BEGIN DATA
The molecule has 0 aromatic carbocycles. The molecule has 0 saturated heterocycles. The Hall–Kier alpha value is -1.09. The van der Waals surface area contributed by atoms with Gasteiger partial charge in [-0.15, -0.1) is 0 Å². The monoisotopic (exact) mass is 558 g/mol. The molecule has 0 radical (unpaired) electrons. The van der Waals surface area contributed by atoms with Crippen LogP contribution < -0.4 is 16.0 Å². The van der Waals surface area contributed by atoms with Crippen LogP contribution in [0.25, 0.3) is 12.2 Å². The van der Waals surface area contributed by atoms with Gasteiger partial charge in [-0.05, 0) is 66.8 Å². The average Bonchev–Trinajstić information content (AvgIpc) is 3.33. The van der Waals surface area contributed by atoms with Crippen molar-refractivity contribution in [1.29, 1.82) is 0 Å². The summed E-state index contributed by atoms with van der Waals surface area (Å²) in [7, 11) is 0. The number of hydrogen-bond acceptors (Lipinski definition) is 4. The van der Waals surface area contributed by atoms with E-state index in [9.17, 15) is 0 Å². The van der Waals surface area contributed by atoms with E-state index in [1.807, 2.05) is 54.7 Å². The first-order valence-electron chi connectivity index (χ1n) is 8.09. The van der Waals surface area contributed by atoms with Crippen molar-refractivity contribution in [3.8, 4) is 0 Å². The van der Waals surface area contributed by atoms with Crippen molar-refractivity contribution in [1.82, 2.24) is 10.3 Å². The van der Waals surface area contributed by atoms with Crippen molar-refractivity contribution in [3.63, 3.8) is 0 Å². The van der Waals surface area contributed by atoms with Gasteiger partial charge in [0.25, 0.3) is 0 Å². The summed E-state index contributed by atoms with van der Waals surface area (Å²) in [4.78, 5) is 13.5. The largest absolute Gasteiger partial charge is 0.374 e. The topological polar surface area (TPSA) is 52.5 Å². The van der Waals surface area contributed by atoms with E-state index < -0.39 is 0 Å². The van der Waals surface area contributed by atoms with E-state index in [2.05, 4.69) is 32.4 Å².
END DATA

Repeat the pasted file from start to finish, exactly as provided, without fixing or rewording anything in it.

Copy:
The molecule has 0 aromatic carbocycles. The molecule has 0 saturated heterocycles. The Hall–Kier alpha value is -1.09. The van der Waals surface area contributed by atoms with Gasteiger partial charge in [-0.15, -0.1) is 0 Å². The monoisotopic (exact) mass is 558 g/mol. The molecule has 0 radical (unpaired) electrons. The van der Waals surface area contributed by atoms with Crippen LogP contribution < -0.4 is 16.0 Å². The van der Waals surface area contributed by atoms with Crippen LogP contribution in [0.25, 0.3) is 12.2 Å². The van der Waals surface area contributed by atoms with Gasteiger partial charge in [-0.05, 0) is 66.8 Å². The average Bonchev–Trinajstić information content (AvgIpc) is 3.33. The van der Waals surface area contributed by atoms with Crippen molar-refractivity contribution in [1.29, 1.82) is 0 Å². The summed E-state index contributed by atoms with van der Waals surface area (Å²) in [7, 11) is 0. The number of hydrogen-bond acceptors (Lipinski definition) is 4. The van der Waals surface area contributed by atoms with E-state index in [9.17, 15) is 0 Å². The van der Waals surface area contributed by atoms with E-state index in [1.807, 2.05) is 54.7 Å². The first-order valence-electron chi connectivity index (χ1n) is 8.09. The van der Waals surface area contributed by atoms with Crippen molar-refractivity contribution in [3.8, 4) is 0 Å². The van der Waals surface area contributed by atoms with Crippen molar-refractivity contribution in [1.82, 2.24) is 10.3 Å². The van der Waals surface area contributed by atoms with Crippen molar-refractivity contribution in [3.63, 3.8) is 0 Å². The van der Waals surface area contributed by atoms with Gasteiger partial charge in [0.25, 0.3) is 0 Å². The summed E-state index contributed by atoms with van der Waals surface area (Å²) in [4.78, 5) is 13.5. The largest absolute Gasteiger partial charge is 0.374 e. The topological polar surface area (TPSA) is 52.5 Å². The van der Waals surface area contributed by atoms with E-state index < -0.39 is 0 Å². The van der Waals surface area contributed by atoms with E-state index in [2.05, 4.69) is 32.4 Å².